Young employees value more learning opportunity and career development, instead of retirement benefits.  Education reimbursement or corporate training goes a long way in motivation. For employees who have serviced the company for more than five years, they are more concerned about aligning their career with the direction of the company, so they will look out opportunities to participate in strategic decision making.  Relatively for employees who have spent ten years or longer with the company, they are seeking security from work place, such as retirement, medical benefits and long-term incentives.  They won’t be too keen on training or career development.

I hope all these tips help you. I would also love to hear what are the retention strategies that are working for you?

7 Tips on How to Recruit Managers for SMEs in China

This is the second post on a series of articles about Recruitment in China. The JLJ Group has provided the content and recommendations in this post.
You can check the previous post about labour market trends here.

Tips on How to Recruit Managers for SMEs in China
With the current labour trends in mind, there are some helpful rules of thumb to hire managers for SMEs.

1. Look for Passively Available Candidates for Important Positions
These tend to be highly capable individuals who are not threatened by the possibility of retrenchment, and differ from active job seekers who may have been retrenched due to performance-related issues. This is particularly important for positions that are responsible for a company’s profits and losses.

2. Do not depend solely on phone interviews when hiring in China
Phone interviews provide insufficient information for screening candidates. There have been cases of deceit in phone interviews where candidates engaged external help to ace through interviews without actually possessing the required competencies. Moreover, due to China’s great diversity, it becomes even harder to assess the qualities and reliability of a person through a simple phone call. Hence, companies should always conduct face-to-face interviews for better evaluation of candidates and prevent the occurrence of frauds.

3. Do not negotiate directly with candidates if you are unfamiliar with their cultures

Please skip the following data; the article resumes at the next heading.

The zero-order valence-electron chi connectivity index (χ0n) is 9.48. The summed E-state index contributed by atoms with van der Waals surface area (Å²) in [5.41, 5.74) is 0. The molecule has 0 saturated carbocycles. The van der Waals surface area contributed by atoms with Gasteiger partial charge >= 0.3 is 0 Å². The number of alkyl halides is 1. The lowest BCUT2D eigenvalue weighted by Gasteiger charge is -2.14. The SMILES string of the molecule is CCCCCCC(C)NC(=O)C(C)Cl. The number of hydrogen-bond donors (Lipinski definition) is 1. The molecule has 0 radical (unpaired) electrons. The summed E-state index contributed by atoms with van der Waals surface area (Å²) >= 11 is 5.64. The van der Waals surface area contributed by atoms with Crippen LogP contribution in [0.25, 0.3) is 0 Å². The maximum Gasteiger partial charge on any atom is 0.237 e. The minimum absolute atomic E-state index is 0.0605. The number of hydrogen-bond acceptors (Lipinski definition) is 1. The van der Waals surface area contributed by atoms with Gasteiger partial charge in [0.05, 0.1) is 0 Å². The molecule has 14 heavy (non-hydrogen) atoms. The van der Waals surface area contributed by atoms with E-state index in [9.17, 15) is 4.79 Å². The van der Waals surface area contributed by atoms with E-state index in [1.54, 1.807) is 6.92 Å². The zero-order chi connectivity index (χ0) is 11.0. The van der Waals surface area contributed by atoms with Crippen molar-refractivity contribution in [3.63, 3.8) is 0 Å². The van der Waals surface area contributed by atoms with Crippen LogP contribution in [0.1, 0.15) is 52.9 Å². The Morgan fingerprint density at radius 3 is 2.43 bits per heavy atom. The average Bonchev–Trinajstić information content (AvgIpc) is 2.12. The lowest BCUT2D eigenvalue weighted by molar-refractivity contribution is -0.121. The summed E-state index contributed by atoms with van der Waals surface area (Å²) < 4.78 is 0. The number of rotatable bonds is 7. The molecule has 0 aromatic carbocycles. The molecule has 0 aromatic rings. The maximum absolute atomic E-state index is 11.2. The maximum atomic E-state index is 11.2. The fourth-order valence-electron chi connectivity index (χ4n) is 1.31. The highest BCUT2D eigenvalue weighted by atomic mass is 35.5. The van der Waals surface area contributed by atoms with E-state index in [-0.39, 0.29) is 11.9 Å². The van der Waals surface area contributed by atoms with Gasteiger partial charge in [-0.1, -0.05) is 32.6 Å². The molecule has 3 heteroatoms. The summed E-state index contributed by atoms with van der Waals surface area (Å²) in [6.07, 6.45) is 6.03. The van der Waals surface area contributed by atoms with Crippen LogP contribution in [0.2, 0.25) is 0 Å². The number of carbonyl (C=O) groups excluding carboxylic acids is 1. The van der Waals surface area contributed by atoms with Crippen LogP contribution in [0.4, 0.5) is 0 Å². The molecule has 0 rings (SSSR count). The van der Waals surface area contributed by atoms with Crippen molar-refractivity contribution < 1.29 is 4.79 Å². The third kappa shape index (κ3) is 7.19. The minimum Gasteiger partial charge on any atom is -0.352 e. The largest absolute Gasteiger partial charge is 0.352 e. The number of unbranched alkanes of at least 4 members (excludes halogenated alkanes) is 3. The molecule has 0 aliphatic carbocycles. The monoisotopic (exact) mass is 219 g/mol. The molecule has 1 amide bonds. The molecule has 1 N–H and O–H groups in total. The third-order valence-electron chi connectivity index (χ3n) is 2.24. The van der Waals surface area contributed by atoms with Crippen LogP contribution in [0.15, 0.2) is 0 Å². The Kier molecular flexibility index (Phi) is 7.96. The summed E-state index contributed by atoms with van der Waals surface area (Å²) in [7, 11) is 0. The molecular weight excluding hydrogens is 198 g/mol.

This is particularly true for sensitive issues such as salary negotiations. Miscommunications tend to occur in negotiations due to cultural differences in expression.  This has repeatedly resulted in foreign companies dismissing good candidates prematurely. Hence, companies should always negotiate salaries and other sensitive issues via experienced recruiters or HR professionals who are familiar with the local culture.

4. Proficient users of English are clearly desirable, although often require high salaries
Due to the great disparity in English competency levels existing in China, candidates strong in English can easily command premium salaries that are 30% higher than the average employee. This is partly due to the high demand for such candidates from multi-national corporations (MNCs). Therefore, expect to pay a premium for proficient users of English.

5. If an office is located in a 2nd or 3rd tier city, companies are advised to hire candidates from the vicinity
Foreign SMEs have been found to prefer candidates from 1st tier cities even when their offices are located in 2nd or 3rd tier cities, because these candidates are more likely to be able to relate easily to their employers in terms of both language as well as their expectations for standards of living. However, such candidates may find it difficult to adapt to the poorer living conditions of the lower tiered cities. This can eventually lead to high employee turnover rates and become detrimental to the company.

6. Keep in touch with this selected candidate in the time before work begins
Chinese candidates have very strong desires to succeed in the global economy. Hence, it is not uncommon to find t hem continuing to search for better opportunities despite having accepted an offer. Thus, it would be wise for hiring managers to keep in touch with the selected candidates and take note if they are still keen and available to join the company. This will help to avoid unnecessary surprises when the candidate fails to show up on the first day of work.

7. Engage professional recruiters when sourcing for specific talents to fill important positions.
The key differentiating factor between a professional recruiter and an amateur lies in the methodology adopted in their search for candidates. Professional recruiters are in control of the entire process. They understand the specific needs of their clients and are able to accurately identify a best-fit candidate in the shortest possible time. In contrast, amateurs are heavily reliant on the quality of resumes they receive and may not be able to perform when faced with unfamiliar industries.
Besides methodology, intangible soft-skills are also critical in headhunting.  The suitability of a recruiter’s network contributes to the success of searching certain talents. Pursuasion skills are also highly desirable in a recruiter. Best-fit candidates may be passively available instead of being actively engaged in job-hunting. In other words, they are still employed and may require substantial persuasion to leave their established portfolio.

How does this sound? It would be great if you could add your own tips.